The present invention is generally directed to an improved vehicular seating arrangement having a child restraint seat that is integrated or "built-in" to a vehicle seat. More particularly, a preferred embodiment of such an integrated vehicle seat is disclosed which offers improved functional and operational advantages over conventional integrated vehicle seats. Thus, it is to be understood that while the present invention is hereinafter disclosed in association with a particular vehicular seating arrangement, this seating arrangement is merely an exemplary representation of but one type to which the present invention is readily applicable. In addition, it is contemplated that the integrated vehicle seat of the present invention can also be utilized in other passenger-carrying vehicles, such as airplanes, buses, trains and the like.
Referring now to the drawings, and particularly to FIG. 1, an exemplary seat 10 of the type commonly used in passenger-type motor vehicles is shown. More particularly, seat 10 is shown as a "stand-alone" two-occupant bench seat of the type commonly installed in the middle seating section of a van type motor vehicle. However, those skilled in the art will recognize that the principles of the present invention, to be hereinafter described in great detail, are likewise readily adaptable to virtually any vehicle seating arrangement including single, tandem, or three-occupant bench seats with fixed or movable seatbacks (i.e., bedseats).
With continued reference to FIG. 1, bench seat 10 is shown to generally include a seat assembly 12, a backrest assembly 14 and a pair of "built-in" child restraint seats 16 integrated into backrest assembly 14 between a central padded portion 18 and padded end portions 19. Each integral child seat 16 includes a seat member 20 and a headrest member 22. As shown, one side of bench seat 10 is in a normal seating position with its integral child seat retracted into a "stowed" position while the other integral child seat is shown deployed to an "operative" position. In the stowed position, the integral child seat is completely concealed within backrest assembly 14 such that bench seat 10 has the cosmetic appearance and function of an otherwise conventional bench seat. Moreover, when integral child seats 16 are stowed, bench seat 10 can be used in the usual manner with an adult or a larger child restrained by a conventional vehicular safety belt restraint system (not shown). However, when an integral child seat 16 is deployed, a back pad 24, a seat pad 26, a headrest pad 28 and a safety belt restraint system, shown as a belt-type harness restraint 30, are exposed.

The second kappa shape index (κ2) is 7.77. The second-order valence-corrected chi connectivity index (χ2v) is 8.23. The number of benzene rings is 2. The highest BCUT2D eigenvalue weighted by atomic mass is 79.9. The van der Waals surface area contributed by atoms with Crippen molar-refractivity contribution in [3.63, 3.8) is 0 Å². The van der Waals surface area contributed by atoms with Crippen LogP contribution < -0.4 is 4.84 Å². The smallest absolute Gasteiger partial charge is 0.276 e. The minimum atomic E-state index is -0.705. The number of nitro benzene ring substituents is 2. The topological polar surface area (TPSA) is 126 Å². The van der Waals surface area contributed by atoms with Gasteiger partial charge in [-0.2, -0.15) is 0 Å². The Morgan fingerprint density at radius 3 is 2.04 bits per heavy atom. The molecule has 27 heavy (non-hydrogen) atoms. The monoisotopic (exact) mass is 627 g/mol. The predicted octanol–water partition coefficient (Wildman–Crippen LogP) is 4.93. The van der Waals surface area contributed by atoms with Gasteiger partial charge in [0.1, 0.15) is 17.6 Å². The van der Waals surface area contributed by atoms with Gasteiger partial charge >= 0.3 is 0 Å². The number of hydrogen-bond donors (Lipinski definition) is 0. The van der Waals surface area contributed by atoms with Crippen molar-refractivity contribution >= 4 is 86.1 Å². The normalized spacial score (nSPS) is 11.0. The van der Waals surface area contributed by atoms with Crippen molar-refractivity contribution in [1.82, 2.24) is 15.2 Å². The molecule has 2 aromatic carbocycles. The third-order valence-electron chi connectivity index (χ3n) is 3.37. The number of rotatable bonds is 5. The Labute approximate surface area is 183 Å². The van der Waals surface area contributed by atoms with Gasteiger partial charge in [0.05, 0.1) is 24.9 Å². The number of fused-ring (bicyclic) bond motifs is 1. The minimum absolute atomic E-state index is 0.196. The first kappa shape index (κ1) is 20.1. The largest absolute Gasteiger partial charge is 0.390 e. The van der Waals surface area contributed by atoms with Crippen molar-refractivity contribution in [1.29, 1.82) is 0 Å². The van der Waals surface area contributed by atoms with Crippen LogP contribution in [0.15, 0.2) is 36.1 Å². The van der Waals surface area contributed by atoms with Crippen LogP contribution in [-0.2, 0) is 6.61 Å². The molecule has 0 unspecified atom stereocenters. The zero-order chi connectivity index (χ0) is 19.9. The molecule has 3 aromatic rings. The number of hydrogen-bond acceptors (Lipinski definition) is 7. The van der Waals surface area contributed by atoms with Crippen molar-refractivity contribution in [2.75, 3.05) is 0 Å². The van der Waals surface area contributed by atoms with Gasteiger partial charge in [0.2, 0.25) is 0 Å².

With particular reference now to FIGS. 2 through 8, various novel and non-obvious structural features of vehicle seat 10 are more clearly illustrated. In general, vehicle seat 10 includes various primary sub-assemblies and components including a seatback frame assembly 32, a seat cushion frame assembly 34, a pair of child seat modules 36 (one shown), a pair of riser assemblies 38, an upholstered seatback pad 40, and an upholstered seat cushion 42. As is evident, seat assembly 12 is generally comprised of seat cushion frame assembly 34, risers 38, a spring and mat assembly 44 and upholstered seat cushion 42. Likewise, backrest assembly 14 is generally comprised of seatback frame assembly 32, upholstered seatback pad 40 and child seat modules 36. As will be clearly detailed, each child seat module 36 is mounted to seatback frame assembly 32 in a manner permitting controlled deformation of the interconnection therebetween for absorbing a portion of the energy generated during a vehicular impact and transmitted to vehicle seat 10. In addition, seatback frame assembly 32 is secured to seat cushion frame assembly 34 and includes means for permitting controlled deformation thereof to likewise absorb a portion of the impact energy exerted on vehicle seat 10 to further minimize the impact forces ultimately transmitted to a child seated in one of child seat modules 36.